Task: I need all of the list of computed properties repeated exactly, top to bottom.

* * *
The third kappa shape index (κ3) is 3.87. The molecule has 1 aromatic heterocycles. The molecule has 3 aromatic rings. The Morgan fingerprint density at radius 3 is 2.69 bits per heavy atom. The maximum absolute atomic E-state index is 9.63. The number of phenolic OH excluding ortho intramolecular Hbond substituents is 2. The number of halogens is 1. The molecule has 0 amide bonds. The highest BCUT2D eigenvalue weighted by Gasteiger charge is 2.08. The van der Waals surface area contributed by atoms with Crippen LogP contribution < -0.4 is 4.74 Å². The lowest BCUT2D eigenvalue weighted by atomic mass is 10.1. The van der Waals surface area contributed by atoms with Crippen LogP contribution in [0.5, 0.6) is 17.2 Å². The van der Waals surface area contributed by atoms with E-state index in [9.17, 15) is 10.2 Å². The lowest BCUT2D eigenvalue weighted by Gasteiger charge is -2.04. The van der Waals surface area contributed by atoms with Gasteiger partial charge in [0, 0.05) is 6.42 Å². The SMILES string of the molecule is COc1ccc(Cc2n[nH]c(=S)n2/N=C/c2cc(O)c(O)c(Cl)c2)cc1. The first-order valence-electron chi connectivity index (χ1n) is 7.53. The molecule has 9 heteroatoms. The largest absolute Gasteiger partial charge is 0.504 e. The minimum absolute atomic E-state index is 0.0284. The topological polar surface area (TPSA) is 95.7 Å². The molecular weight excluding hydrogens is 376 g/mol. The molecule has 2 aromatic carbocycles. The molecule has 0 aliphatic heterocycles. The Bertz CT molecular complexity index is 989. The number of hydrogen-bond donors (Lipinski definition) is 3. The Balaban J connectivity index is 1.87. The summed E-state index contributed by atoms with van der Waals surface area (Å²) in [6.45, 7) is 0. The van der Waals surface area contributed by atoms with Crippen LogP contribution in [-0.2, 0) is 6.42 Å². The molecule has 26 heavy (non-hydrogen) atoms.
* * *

The third kappa shape index (κ3) is 3.87. The molecule has 1 aromatic heterocycles. The molecule has 3 aromatic rings. The Morgan fingerprint density at radius 3 is 2.69 bits per heavy atom. The maximum absolute atomic E-state index is 9.63. The number of phenolic OH excluding ortho intramolecular Hbond substituents is 2. The number of halogens is 1. The molecule has 0 amide bonds. The highest BCUT2D eigenvalue weighted by Gasteiger charge is 2.08. The van der Waals surface area contributed by atoms with Crippen LogP contribution < -0.4 is 4.74 Å². The lowest BCUT2D eigenvalue weighted by atomic mass is 10.1. The van der Waals surface area contributed by atoms with Crippen LogP contribution in [0.5, 0.6) is 17.2 Å². The van der Waals surface area contributed by atoms with E-state index in [9.17, 15) is 10.2 Å². The lowest BCUT2D eigenvalue weighted by Gasteiger charge is -2.04. The van der Waals surface area contributed by atoms with Gasteiger partial charge in [0, 0.05) is 6.42 Å². The SMILES string of the molecule is COc1ccc(Cc2n[nH]c(=S)n2/N=C/c2cc(O)c(O)c(Cl)c2)cc1. The first-order valence-electron chi connectivity index (χ1n) is 7.53. The molecule has 9 heteroatoms. The largest absolute Gasteiger partial charge is 0.504 e. The minimum absolute atomic E-state index is 0.0284. The topological polar surface area (TPSA) is 95.7 Å². The molecular weight excluding hydrogens is 376 g/mol. The molecule has 2 aromatic carbocycles. The molecule has 0 aliphatic heterocycles. The Bertz CT molecular complexity index is 989. The number of hydrogen-bond donors (Lipinski definition) is 3. The Balaban J connectivity index is 1.87. The summed E-state index contributed by atoms with van der Waals surface area (Å²) in [6.45, 7) is 0. The van der Waals surface area contributed by atoms with Crippen LogP contribution in [-0.2, 0) is 6.42 Å². The molecule has 26 heavy (non-hydrogen) atoms.